“Mr. Tambourine Man” was, in fact, the anthem of the Aquarian Age. For the younger baby boomers, those who came of age in the late sixties and early seventies, that song marked the decisive turn away from radical politics to an almost exclusive preoccupation with states of consciousness. Though many rationalized this inward turn by claiming that all politics was personal, that you had to liberate the mind first before you could liberate society, the emphasis was nonetheless entirely on the self’s interiority. That rationale, moreover, enabled many kids to justify, on political grounds, what they were doing for purely personal reasons. Now it was possible to get high, go to rock concerts, and “ball” to you heart’s content and think you were doing your heroic part to overthrow “the system.”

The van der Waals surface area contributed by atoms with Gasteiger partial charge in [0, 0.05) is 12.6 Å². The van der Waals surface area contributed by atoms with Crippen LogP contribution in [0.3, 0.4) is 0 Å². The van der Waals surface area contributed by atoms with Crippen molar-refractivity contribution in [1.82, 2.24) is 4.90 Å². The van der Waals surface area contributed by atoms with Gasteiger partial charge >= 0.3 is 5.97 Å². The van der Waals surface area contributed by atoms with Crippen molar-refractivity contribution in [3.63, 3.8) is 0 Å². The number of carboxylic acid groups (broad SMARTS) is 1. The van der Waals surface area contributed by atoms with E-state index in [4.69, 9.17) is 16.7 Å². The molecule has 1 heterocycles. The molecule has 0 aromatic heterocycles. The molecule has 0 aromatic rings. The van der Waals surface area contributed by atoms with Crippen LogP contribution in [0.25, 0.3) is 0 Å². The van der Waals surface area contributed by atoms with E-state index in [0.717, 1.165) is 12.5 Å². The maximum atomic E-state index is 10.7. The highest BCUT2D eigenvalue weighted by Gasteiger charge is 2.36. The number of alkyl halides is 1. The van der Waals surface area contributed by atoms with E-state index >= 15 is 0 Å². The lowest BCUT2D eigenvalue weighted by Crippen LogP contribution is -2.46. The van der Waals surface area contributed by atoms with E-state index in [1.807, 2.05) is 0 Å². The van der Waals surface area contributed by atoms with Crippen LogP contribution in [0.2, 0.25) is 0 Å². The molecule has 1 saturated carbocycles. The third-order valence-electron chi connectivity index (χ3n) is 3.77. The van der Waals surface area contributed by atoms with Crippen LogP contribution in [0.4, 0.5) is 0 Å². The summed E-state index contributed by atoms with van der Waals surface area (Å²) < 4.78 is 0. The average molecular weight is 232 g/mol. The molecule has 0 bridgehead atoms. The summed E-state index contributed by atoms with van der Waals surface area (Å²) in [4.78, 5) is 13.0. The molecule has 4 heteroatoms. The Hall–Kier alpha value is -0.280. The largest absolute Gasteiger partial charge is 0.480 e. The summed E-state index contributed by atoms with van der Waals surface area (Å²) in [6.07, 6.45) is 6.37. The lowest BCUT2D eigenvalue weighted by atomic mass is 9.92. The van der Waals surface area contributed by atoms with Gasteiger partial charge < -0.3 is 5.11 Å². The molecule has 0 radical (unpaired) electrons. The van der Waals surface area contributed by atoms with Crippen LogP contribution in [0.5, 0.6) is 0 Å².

But the quasi-Eastern fascination with altered states of consciousness, with visionary dreams, with less restrictive, less “bourgeois” attitudes toward sex, love, and material possessions in general, wasn’t merely self-indulgent, at least not in any conventional sense. This inward turn wasn’t motivated by a rejection of societal norms felt to be too repressive, in the name of robust and uninhabited expression, so much as by a wholesale rejection of ways of being in the world that made one vulnerable to pain and loss. What we all craved, in varying degrees, wasn’t freedom, exactly, but a sense of belonging freed from the crazy sorrows, restrictions, and ambivalences of the flawed and contentious suburbs we had come from. We desired to replace our particular identities as individuals, as members of a certain family, class, race, ethnicity, country, and religion, with a transcendent self above and beyond the messy particularities of time and place. We wanted to believe that what you truly were you shared with others. What made them strangers to you, and you to them, your personal history and theirs, your ordinary consciousness with its unique and unrepeatable lore of memory and desire, was really nothing but an inauthentic, because culturally constructed, froth upon a sea of universal being that made us all just one. And if we were all one, if everyone embodied that single human essence equally, then we didn’t need to cling to those we loved. And not clinging meant we couldn’t hurt, betray, or disappoint each other. What the counterculture offered in effect was not the liberation of feeling, but a collective stoical retreat from all those habits of feeling, thought, and social affiliation that held us hostage to a world that we could not control. Like ancient Stoicism, the philosophy of free love purged of Western possessiveness and guilt promised a state of mind in which, as Charles Taylor describes the Stoic philosophy of Seneca, “the soul no longer touched by accidents of fortune is like the upper part of the universe, which rides serenely above the tempest-filled lower air.”